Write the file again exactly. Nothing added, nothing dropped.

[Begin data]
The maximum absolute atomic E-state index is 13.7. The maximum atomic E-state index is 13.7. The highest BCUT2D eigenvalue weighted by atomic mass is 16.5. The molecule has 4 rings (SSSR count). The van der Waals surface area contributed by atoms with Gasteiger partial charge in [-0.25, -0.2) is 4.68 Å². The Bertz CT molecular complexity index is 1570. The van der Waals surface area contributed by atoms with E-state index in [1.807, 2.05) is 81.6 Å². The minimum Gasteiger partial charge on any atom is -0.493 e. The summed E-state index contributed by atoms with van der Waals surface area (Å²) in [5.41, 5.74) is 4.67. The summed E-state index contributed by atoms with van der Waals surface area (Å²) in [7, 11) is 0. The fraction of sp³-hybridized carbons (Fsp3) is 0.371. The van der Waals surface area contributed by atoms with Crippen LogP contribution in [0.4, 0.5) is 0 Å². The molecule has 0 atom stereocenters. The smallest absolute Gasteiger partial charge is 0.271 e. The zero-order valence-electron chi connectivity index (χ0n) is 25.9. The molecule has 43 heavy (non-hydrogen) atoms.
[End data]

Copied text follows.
The maximum absolute atomic E-state index is 13.7. The maximum atomic E-state index is 13.7. The highest BCUT2D eigenvalue weighted by atomic mass is 16.5. The molecule has 4 rings (SSSR count). The van der Waals surface area contributed by atoms with Gasteiger partial charge in [-0.25, -0.2) is 4.68 Å². The Bertz CT molecular complexity index is 1570. The van der Waals surface area contributed by atoms with E-state index in [1.807, 2.05) is 81.6 Å². The minimum Gasteiger partial charge on any atom is -0.493 e. The summed E-state index contributed by atoms with van der Waals surface area (Å²) in [5.41, 5.74) is 4.67. The summed E-state index contributed by atoms with van der Waals surface area (Å²) in [7, 11) is 0. The fraction of sp³-hybridized carbons (Fsp3) is 0.371. The van der Waals surface area contributed by atoms with Crippen LogP contribution in [0.4, 0.5) is 0 Å². The molecule has 0 atom stereocenters. The smallest absolute Gasteiger partial charge is 0.271 e. The zero-order valence-electron chi connectivity index (χ0n) is 25.9. The molecule has 43 heavy (non-hydrogen) atoms.